Interpretive Summary: Assessment of visceral organ growth in pigs from birth through 150 kg
By Anne Zinn
Visceral organs are essential for life in all animals due to their role in various aspects of digestive physiology, including the digestion of feedstuffs, absorption of nutrients, and metabolism of absorbed and circulating nutrients. A study recently published in the Journal of Animal Science assessed longitudinal changes that occur in visceral organ size as pigs develop from birth through 150 kg body weight.
Overall, results of the present study showed that both absolute and relative measurements (weight, volume, and length) of visceral organs were dependent on the body weight and age of the pig; the absolute weights of the visceral organs increased with body weight and age over time. Results indicated that the majority of the visceral organs relative weight decreased from birth to 150 kg, which demonstrates that the visceral organs are a larger portion of the pig’s body weight from birth through the nursery period than the growing/finishing period; after the nursery period, other components of the body account for more of the pig’s body weight change.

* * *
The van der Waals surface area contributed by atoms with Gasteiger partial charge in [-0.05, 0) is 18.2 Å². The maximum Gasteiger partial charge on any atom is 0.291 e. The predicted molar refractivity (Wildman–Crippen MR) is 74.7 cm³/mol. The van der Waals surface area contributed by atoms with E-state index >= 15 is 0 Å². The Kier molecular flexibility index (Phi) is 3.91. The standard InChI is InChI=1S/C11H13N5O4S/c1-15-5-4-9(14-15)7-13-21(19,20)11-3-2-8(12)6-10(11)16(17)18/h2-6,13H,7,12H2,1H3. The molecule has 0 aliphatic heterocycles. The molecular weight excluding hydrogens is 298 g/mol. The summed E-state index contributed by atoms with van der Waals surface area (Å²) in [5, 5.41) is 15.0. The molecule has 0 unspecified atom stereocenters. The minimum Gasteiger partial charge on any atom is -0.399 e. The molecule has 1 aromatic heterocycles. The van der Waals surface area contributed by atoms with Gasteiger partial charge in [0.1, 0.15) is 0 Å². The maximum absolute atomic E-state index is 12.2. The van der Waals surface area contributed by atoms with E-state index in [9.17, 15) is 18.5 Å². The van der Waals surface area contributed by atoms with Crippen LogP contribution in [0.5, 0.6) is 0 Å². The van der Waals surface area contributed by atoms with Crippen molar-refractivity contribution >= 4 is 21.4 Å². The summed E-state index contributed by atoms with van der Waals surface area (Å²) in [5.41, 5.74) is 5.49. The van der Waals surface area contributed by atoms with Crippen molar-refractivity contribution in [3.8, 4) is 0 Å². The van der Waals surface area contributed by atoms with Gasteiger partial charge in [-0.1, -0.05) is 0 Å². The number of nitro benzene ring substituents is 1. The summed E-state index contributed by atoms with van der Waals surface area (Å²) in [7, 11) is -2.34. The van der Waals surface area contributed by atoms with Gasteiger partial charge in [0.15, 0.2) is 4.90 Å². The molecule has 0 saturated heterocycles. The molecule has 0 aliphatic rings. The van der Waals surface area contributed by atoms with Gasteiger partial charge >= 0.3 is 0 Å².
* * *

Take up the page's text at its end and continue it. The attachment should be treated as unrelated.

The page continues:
These results provide baseline data for further assessment of the effects of a variety of factors, including diet, genetics, sex, maturity, and environment on visceral organ size and functional capacity in growing pigs from birth through market weight. Future studies should focus on whether the functional capacity (the ability to digest, absorb, and metabolize) nutrients parallels visceral organ size or not.
The full paper can be found on The Journal of Animal Science webpage.